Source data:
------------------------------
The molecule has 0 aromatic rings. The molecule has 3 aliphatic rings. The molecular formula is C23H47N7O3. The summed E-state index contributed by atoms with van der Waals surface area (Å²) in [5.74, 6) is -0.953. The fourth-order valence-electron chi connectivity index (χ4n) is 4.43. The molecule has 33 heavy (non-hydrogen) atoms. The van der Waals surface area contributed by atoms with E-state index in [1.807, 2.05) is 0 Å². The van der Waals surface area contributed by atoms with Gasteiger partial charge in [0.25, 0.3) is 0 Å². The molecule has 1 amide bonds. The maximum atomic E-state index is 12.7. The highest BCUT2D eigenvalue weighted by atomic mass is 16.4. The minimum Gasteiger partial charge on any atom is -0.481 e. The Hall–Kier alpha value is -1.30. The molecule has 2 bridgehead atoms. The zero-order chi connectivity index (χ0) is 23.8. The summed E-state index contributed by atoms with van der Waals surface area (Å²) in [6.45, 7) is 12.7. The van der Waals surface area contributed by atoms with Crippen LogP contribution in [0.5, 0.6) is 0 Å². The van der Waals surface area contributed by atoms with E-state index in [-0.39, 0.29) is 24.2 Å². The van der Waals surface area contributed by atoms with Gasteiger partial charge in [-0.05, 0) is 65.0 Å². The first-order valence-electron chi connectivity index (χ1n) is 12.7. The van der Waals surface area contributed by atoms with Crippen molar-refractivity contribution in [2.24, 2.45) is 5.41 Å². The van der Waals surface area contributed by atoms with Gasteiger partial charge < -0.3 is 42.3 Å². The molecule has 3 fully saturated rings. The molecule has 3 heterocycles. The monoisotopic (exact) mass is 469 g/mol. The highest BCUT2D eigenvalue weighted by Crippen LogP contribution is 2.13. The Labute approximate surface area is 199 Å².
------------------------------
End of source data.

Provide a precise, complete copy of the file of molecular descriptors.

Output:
The molecule has 0 aromatic rings. The molecule has 3 aliphatic rings. The molecular formula is C23H47N7O3. The summed E-state index contributed by atoms with van der Waals surface area (Å²) in [5.74, 6) is -0.953. The fourth-order valence-electron chi connectivity index (χ4n) is 4.43. The molecule has 33 heavy (non-hydrogen) atoms. The van der Waals surface area contributed by atoms with E-state index in [1.807, 2.05) is 0 Å². The van der Waals surface area contributed by atoms with Gasteiger partial charge in [0.25, 0.3) is 0 Å². The molecule has 1 amide bonds. The maximum atomic E-state index is 12.7. The highest BCUT2D eigenvalue weighted by atomic mass is 16.4. The minimum Gasteiger partial charge on any atom is -0.481 e. The Hall–Kier alpha value is -1.30. The molecule has 2 bridgehead atoms. The zero-order chi connectivity index (χ0) is 23.8. The summed E-state index contributed by atoms with van der Waals surface area (Å²) in [6.45, 7) is 12.7. The van der Waals surface area contributed by atoms with Crippen LogP contribution in [0.5, 0.6) is 0 Å². The van der Waals surface area contributed by atoms with E-state index in [-0.39, 0.29) is 24.2 Å². The van der Waals surface area contributed by atoms with Gasteiger partial charge in [-0.05, 0) is 65.0 Å². The first-order valence-electron chi connectivity index (χ1n) is 12.7. The van der Waals surface area contributed by atoms with Crippen molar-refractivity contribution in [2.24, 2.45) is 5.41 Å². The van der Waals surface area contributed by atoms with Gasteiger partial charge < -0.3 is 42.3 Å². The molecule has 3 fully saturated rings. The molecule has 3 heterocycles. The monoisotopic (exact) mass is 469 g/mol. The highest BCUT2D eigenvalue weighted by Crippen LogP contribution is 2.13. The Labute approximate surface area is 199 Å².